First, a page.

Were these vaccines rushed into use? Many feel they were not adequately tested, and if they mean we don’t have years of data on the vaccine’s long-term effect, then those critics are correct. Medicine had to run studies to establish that the vaccine was effective and safe in the limited time they had. The only way to find out the ten-year treatment results is to wait ten years and see what happens, but we didn’t have ten years to wait. People were dying, and we needed a good way to stop that now, not a perfect way to do it in ten years.
Everyone would like to know the twenty-year effects of a treatment before they start it. But I can tell you from experience that when the current therapy has failed, that experimental treatment — despite all its unknown — starts to look pretty enticing. The patient dying from cancer today can’t wait twenty years to determine the long-term effects of a new treatment. They need to make a decision today with the imperfect available data and hope for the best.
The problem is we have to treat people and problems as they appear. That often means initiating treatment before we know all the facts. The body and the healthcare system are dynamic. Doctors and nurses work on the car while it’s running and without access to spare parts.
I spent time on a farm when I was growing up. I learned that when it is harvest time and an essential piece of equipment breaks, you can’t wait a week for a new part to arrive. When the new part arrives, it will be too late, and the crop will be lost. So if you can’t beg, borrow, or steal help from a neighbor, you have to find a way to limp through with a homemade baling wire and duct tape solution. When you find yourself in this situation, you get creative and invent a solution. The one thing you are not allowed to do is give up.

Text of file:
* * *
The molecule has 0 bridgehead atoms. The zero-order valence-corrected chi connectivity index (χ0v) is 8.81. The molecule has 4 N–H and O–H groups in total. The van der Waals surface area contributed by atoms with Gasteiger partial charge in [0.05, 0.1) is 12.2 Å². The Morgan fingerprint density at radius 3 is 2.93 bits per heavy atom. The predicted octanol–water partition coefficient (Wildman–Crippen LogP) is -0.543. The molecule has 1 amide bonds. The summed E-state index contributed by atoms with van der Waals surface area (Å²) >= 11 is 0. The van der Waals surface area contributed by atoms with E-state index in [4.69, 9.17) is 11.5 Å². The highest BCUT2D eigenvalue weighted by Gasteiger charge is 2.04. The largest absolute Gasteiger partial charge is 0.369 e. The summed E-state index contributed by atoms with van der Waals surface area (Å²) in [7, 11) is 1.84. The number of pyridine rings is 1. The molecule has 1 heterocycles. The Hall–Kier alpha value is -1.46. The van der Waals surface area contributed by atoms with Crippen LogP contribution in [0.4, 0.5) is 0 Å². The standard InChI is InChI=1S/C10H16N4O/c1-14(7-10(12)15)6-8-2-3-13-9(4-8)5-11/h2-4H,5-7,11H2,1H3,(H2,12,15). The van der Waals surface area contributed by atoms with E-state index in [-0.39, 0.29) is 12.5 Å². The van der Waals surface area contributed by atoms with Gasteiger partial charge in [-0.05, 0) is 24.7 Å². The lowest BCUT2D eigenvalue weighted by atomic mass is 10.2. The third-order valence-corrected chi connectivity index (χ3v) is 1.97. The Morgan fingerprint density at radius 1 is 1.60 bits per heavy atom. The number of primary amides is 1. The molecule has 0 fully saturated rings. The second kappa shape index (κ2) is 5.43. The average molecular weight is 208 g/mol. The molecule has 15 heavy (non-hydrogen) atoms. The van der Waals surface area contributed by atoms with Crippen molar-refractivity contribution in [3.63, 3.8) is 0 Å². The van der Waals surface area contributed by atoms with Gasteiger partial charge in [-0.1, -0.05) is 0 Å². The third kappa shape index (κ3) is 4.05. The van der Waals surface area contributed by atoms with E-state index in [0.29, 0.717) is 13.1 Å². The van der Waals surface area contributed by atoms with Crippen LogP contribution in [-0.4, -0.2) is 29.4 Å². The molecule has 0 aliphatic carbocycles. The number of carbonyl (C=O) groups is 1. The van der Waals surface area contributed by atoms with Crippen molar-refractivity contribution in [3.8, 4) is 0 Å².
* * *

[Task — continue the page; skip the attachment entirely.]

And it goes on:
Healthcare providers did not give up. Despite having no effective medications, tested treatment plans, vaccines, or even the personal protective equipment to keep themselves safe, healthcare workers soldiered on. They kept showing up, working on the problem, and learning as they went along. And yes, they created more than a few baling wire and duct tape solutions to try and help their patients. The first efforts were not as effective as we would have liked. There were missteps, blind alleys, and some advice that seemed wise but proved to be ineffective in the long run. That is what happens when you work on a novel problem in uncharted territory.
When you think about it, all advances in medicine occur in uncharted territory. We constantly create new treatments for problems, new medications, surgeries, technologies, and implantable devices. So the unknown territory is not new to medicine. The medical system has more tools and knowledge than ever before, but we don’t have perfect tools or expertise, and we never will.
The COVID pandemic showed us both the power of modern medical science and the ingenuity and resilience of healthcare providers. The pandemic also demonstrated the limitations of what we can know and do. The only way to find out the long-term results of a medical treatment or vaccine is to wait decades. But while we wait, people die. We find that unethical, so we do the best we can with the knowledge and tools we have at our disposal while working to sharpen those tools and build a better understanding.
Doctors don’t have the luxury of turning off the ignition and working on a problem while it sits quietly and waits for us. We have to try and repair the car while it is running, but we must all accept that we will never be perfect.